By the time the fire struck, Masons of Yorkshire had built an enviable reputation in the blossoming British gin scene. But despite the shock, Karl and Cathy took the opportunity to build back stronger. In late 2019, the couple secured a 10-year lease on a brand-new building on an industrial estate just outside Bedale and kitted it out with a distillery, laboratory, events space, bar, offices and dispatch area. They invested in more modern stills, moving away from the heated alembic stills they used in the original distillery, and a rotovap for experimental distillation in their laboratory.
The new facility opened in March 2020, but another unexpected disaster, the Covid-19 pandemic, saw it shut its doors to the public just a week later. Like many other distilleries, Masons turned its attention to online sales to help it through the UK’s hospitality and non-essential retail shutdowns.
“As soon as the lockdown happened we thought, ‘This is only as bad as what we had to live through last year,’” Karl explains. “The staff were resilient, they could get through worse, so it was a case of, ‘Here’s the next hurdle, get on with it.’ At the start of this year we would have liked to have been further forward with new product development, lab work and trials on other products, and those things were pushed back.”
But Cathy strikes an optimistic tone. “We have really enjoyed building the business, and everything that it has had to offer. Next year we are looking for more of the same: more growth, more export, more flavours.”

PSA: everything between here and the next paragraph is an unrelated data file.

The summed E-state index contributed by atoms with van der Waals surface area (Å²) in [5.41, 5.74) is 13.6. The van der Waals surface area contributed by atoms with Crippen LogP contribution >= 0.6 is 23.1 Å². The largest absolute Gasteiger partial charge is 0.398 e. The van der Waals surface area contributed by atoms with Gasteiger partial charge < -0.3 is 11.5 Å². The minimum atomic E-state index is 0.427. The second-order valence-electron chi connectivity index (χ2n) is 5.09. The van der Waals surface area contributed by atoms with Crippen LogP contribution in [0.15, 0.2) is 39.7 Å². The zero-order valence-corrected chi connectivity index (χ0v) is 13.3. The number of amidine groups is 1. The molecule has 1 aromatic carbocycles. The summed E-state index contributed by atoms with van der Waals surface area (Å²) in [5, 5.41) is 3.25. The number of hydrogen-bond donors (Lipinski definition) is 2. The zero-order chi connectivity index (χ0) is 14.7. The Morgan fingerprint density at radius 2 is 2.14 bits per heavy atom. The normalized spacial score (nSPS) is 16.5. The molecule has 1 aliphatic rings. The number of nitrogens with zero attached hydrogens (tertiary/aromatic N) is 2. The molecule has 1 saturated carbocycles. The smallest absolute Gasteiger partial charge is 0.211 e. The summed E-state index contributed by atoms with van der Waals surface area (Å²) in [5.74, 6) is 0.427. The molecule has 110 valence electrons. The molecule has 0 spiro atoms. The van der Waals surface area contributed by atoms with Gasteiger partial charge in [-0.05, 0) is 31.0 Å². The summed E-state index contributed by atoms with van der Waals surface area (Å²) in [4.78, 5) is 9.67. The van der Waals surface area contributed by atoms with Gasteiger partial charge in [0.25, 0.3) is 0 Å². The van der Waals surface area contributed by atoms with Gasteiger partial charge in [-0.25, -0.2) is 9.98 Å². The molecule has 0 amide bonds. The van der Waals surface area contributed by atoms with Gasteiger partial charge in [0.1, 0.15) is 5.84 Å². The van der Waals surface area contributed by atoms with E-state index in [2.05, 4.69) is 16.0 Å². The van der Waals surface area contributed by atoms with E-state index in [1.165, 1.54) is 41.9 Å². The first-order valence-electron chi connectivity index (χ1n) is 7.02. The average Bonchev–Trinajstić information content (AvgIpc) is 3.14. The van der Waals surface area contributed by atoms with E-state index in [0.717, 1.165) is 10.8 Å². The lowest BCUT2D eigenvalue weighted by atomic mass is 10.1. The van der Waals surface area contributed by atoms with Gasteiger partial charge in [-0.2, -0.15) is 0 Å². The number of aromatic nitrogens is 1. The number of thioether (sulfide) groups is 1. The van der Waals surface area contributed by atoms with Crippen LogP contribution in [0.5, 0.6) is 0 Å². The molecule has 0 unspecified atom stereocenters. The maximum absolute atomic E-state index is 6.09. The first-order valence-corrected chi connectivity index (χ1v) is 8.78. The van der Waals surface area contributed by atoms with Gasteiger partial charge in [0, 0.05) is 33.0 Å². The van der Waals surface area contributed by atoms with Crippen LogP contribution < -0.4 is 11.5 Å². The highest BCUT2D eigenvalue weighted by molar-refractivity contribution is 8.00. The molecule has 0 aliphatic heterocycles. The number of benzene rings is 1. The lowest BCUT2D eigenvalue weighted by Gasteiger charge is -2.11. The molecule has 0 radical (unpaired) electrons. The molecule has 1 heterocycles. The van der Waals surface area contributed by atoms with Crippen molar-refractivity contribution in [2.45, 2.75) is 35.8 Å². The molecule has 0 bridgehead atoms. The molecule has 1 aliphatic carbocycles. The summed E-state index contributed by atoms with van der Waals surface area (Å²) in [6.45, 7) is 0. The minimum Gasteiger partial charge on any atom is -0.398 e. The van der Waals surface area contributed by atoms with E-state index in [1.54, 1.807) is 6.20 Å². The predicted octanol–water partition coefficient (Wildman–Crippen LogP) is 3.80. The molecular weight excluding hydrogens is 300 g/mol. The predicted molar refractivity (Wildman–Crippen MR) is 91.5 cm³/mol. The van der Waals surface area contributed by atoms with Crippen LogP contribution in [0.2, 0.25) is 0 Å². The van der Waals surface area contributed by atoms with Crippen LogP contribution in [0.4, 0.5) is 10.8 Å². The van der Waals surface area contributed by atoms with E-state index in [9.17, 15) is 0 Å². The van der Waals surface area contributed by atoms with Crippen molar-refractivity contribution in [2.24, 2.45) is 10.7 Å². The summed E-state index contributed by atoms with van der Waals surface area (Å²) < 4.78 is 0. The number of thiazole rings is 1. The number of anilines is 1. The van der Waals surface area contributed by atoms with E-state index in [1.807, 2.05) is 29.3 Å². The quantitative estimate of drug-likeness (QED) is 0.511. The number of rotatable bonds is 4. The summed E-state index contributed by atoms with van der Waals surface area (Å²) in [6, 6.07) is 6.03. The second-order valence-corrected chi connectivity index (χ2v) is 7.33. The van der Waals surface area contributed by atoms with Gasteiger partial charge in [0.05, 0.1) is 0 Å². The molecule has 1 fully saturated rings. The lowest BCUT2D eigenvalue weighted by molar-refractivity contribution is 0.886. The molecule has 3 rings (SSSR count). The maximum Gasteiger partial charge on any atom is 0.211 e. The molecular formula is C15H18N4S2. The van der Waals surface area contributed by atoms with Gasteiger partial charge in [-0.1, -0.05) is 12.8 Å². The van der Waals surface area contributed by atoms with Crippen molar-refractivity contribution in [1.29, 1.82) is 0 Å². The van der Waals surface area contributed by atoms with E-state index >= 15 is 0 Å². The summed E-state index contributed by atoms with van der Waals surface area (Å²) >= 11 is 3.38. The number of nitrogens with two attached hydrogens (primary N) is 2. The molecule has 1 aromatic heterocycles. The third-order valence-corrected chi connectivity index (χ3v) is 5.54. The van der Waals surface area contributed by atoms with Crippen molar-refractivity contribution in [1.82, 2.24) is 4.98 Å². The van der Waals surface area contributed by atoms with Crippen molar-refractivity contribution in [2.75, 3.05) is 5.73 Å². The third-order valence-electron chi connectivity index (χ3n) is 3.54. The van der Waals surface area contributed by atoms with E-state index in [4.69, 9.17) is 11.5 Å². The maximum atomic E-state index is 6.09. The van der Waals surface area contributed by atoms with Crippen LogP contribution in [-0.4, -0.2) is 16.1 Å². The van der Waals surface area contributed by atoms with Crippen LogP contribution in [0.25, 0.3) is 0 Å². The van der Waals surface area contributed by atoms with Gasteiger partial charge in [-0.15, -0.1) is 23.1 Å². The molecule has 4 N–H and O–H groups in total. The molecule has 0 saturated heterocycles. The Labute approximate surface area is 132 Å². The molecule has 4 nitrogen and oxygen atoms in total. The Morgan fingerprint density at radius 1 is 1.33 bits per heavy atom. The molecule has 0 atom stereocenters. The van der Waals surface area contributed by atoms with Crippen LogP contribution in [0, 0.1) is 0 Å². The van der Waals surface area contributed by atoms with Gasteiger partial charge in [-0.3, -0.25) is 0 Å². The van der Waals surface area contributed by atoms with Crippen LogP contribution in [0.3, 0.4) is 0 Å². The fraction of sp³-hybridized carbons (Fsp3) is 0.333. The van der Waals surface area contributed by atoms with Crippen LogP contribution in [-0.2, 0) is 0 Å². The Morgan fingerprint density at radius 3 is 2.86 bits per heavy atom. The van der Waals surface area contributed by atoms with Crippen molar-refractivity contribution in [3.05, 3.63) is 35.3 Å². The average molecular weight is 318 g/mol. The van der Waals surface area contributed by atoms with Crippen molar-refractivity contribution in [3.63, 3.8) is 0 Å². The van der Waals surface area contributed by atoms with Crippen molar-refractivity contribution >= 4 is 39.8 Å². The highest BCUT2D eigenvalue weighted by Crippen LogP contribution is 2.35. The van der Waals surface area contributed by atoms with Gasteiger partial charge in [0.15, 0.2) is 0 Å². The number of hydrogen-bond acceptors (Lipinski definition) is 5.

Karl and Cathy say they are also excited to start welcoming people into the new distillery building. They tested the water with a few events in October – during last year’s brief period of breathing space for the UK hospitality sector – and have a programme of events and experiences ready to roll out including cocktail evenings, pop-up food nights and distillery tours.
It is the Masons of Yorkshire MO to approach popular gin trends in a left-field way: its Lavender Gin tapped into a trend for floral flavours; the Tea Edition is an experimental, yet thoroughly British, variation on a classic dry gin; and its Orange and Lime Leaf expression, released in 2020 from the new facility, plays on the growing trend for orange-flavoured gins. Its latest expression is a raspberry gin, which went on sale in February.
Masons is now in good company on the Yorkshire gin scene, alongside Slingsby, Cooper King, Whittaker’s and the Yorkshire Dales Distillery, to name a few. As relative veterans, Karl and Cathy are regularly asked for advice from new entrants to the market, and they also advertise a contract distilling service for start-ups and small brands looking for a place to have their gin recipes made for them.
It may be a stereotype that Yorkshire folk have a grit and stoic determination like none other in the UK – but for Karl, Cathy and their team, it was that refusal to be cowed that helped them to get back up after such a dramatic knock. The fact that Masons has recovered stronger from a tragedy that could have snuffed it out is something worth raising a glass to.